The Iditarod is known for being one of the most grueling races in the world. But it’s not just burly men you’ll find taking on the challenge.
In the isolated woods near Paxson, a community of just a few dozen, Iditarod competitor Zoya DeNure lives her dream of racing dogs. The desolate landscape is quite the contrast from where she was ten years ago.
“At the time it was fun. That was in Italy and this was in China. I met some great people,” said DeNure.
For 12 years she graced the pages of magazines as a model, traveling around the world and living the fast life of fashion.
“People don't understand. They ask, 'How do modeling relate to mushing?' It doesn't,” said DeNure.
Her life now bears no resemblance to her days in front of the camera. Even though she’s traded in pricey perfume for the smell of wet dog, DeNure said she’s still a girly-girl at heart.
“I’m a dog musher and I buy Vogue and Bazaar, I do. I love nice makeup and nice clothes. I'm still a girl.”
But her glamorous past hasn’t stopped her from embracing her new passion: rehabilitating and racing dogs.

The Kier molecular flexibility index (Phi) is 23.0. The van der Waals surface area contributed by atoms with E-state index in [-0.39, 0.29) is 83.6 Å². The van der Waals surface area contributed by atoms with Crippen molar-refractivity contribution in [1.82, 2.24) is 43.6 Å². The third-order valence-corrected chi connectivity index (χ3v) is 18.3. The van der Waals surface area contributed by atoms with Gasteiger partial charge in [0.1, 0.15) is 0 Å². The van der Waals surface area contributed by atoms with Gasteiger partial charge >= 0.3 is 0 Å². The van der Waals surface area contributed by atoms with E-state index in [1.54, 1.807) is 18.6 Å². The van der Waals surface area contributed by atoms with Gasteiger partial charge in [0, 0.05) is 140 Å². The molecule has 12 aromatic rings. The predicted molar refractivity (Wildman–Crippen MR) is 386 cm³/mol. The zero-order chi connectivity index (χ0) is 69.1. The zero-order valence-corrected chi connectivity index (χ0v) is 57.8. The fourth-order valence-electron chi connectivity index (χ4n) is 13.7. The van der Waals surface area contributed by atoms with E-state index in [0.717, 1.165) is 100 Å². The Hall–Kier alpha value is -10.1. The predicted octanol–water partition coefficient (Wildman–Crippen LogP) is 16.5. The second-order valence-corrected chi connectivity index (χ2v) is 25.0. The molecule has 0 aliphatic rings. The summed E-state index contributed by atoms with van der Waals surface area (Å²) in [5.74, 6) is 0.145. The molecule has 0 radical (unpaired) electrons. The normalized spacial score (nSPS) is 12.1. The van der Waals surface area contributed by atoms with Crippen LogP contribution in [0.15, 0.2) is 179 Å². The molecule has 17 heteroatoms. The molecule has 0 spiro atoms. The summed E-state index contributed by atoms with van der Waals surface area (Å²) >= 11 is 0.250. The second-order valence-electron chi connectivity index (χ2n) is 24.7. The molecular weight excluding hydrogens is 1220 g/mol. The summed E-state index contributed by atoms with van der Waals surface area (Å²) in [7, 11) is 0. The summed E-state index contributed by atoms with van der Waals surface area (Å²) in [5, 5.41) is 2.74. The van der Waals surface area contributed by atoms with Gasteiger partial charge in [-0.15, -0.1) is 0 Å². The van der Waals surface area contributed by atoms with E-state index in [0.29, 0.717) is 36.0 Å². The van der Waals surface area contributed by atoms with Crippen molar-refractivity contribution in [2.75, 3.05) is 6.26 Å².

Zoya runs Crazy Dog Kennel, and like her, many of these dogs started life on a different path.
She’s taken in more than 100 Alaska huskies over the past eight years, and two of those are in the running to be on her Iditarod team this year.
Between modeling and mushing, Zoya added a new career to her expanding list. She became a mom. Three-year old Jona is one of her biggest supporters. “Mushing is fun for me too. My mom can do anything,” said Jona.
While she seems to have achieved everything, there’s one thing that’s escaped her. “The biggest dream of all: I want to become a top contender in the Iditarod. I want to be taken seriously as a dog musher.
“I love being with the dogs and the challenge of taking my dogs through the wilderness of Alaska. It's not always easy but it's beautiful. It's everything.”
For Zoya, there’s beauty in all aspects of her life, from photo shoots to the finish line, where she hopes her team will lead her to her own victory.